Covid 19 coronavirus delta outbreak: new mutant strain reaches Israel
Covid 19 Delta outbreak: There have been 173 new cases in the community today. NZ Herald Video
The South African variant B.1.1.529 has been discovered in Israel, Israel’s health ministry said.
The variant was found in a traveler from the African nation of Malawi.
Two other cases of Covid-positive returnees from abroad are also suspected of being infected with the new strain.
The ministry said genetic sequencing has been done and results are pending.
The three travelers would have been vaccinated.
There are reportedly 77 cases of the new strain in South Africa, 4 in Botswana and 2 in Hong Kong.
The emergence of the worrying new variant of Covid in South Africa worries many scientists, especially for its mutations in a specific area.
A senior science adviser in the UK called it the “worst” variant of super-mutant Covid.
The UK Health Secretary said this could make vaccines at least 40% less effective and as a result he said they had banned flights from South Africa and five other countries in the region .
Deakin University epidemiologist Professor Catherine Bennett said the rapidly spreading B.1.1.529 variant in South Africa was notable for the number of mutations it contains, but also for where many of them were found.
“Usually a new variant only has a handful of important mutations,” she told news.com.au.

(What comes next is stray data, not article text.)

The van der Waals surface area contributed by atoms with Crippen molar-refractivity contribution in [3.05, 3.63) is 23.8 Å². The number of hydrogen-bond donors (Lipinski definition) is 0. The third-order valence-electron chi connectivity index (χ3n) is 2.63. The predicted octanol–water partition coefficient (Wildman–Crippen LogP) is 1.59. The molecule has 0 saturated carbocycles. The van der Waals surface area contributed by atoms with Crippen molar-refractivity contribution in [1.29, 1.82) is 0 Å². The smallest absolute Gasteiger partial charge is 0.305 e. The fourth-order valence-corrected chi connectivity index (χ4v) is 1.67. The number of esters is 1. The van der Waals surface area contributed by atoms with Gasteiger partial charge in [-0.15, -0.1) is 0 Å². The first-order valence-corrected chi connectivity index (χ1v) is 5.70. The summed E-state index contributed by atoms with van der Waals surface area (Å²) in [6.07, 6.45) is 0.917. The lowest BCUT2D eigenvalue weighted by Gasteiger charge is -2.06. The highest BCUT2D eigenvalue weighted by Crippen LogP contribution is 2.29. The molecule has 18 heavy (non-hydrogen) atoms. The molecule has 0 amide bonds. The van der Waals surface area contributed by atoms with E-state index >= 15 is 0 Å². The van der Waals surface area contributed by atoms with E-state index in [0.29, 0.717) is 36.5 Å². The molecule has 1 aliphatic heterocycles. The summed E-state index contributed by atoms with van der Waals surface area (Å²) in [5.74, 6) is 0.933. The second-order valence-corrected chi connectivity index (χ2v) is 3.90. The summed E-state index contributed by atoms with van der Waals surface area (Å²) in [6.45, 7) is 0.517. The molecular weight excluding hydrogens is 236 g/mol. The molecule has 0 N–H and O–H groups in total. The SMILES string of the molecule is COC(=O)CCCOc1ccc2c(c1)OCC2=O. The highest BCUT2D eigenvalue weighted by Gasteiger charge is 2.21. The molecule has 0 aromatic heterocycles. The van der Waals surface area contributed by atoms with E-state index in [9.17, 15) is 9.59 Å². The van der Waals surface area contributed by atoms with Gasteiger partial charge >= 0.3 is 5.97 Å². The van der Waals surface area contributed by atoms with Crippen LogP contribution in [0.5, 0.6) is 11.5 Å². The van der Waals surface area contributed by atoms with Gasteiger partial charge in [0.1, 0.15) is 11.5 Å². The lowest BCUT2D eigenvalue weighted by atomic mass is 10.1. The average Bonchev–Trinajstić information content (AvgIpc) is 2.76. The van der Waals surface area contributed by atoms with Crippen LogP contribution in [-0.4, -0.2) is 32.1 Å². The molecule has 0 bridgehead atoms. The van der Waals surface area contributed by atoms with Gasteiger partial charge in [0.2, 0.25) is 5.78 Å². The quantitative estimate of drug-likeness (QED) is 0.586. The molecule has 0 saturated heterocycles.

While there may be other minor changes, the larger ones usually change things like the transmissibility of the virus for example.
Compared to the handful of major mutations in other variants, the latest version had over 50 mutations, which Bennett said was “unusual.”
“More than 30 are in the pointe region alone,” she said.
Mutations in the peak region are particularly important because this is where the virus attaches to human cells. It is also on this part of the vaccines against the virus that are concentrated.
The World Health Organization said this variant had at least 10 mutations linked to the receptor binding domain on the protein peak. That compares to two for Delta or three for Beta.
“The concern is that when you have so many mutations, it can have an impact on the behavior of the virus,” Maria Van Kerkhove, WHO technical officer on Covid-19, said during a virtual press briefing.
“It will take a few weeks for us to understand the impact of this variant on potential vaccines.”
As new variants like B.1.1.529 emerge, the way the world handles Covid may change again.
“This is entering a new era, which is all about surveillance,” Professor Bennett said.
Britain has already closed its border to people coming from South Africa and Professor Michael Baker said New Zealand border controls could help our response.
“The good news for New Zealand – or the reassuring news for us – is that whatever this variant does, New Zealand is in a good position to handle the threat because we know we can stop this virus from entering if we and most countries obviously are not in that lucky position, “Baker told RNZ.
– Additional reports, RNZ, News.com.au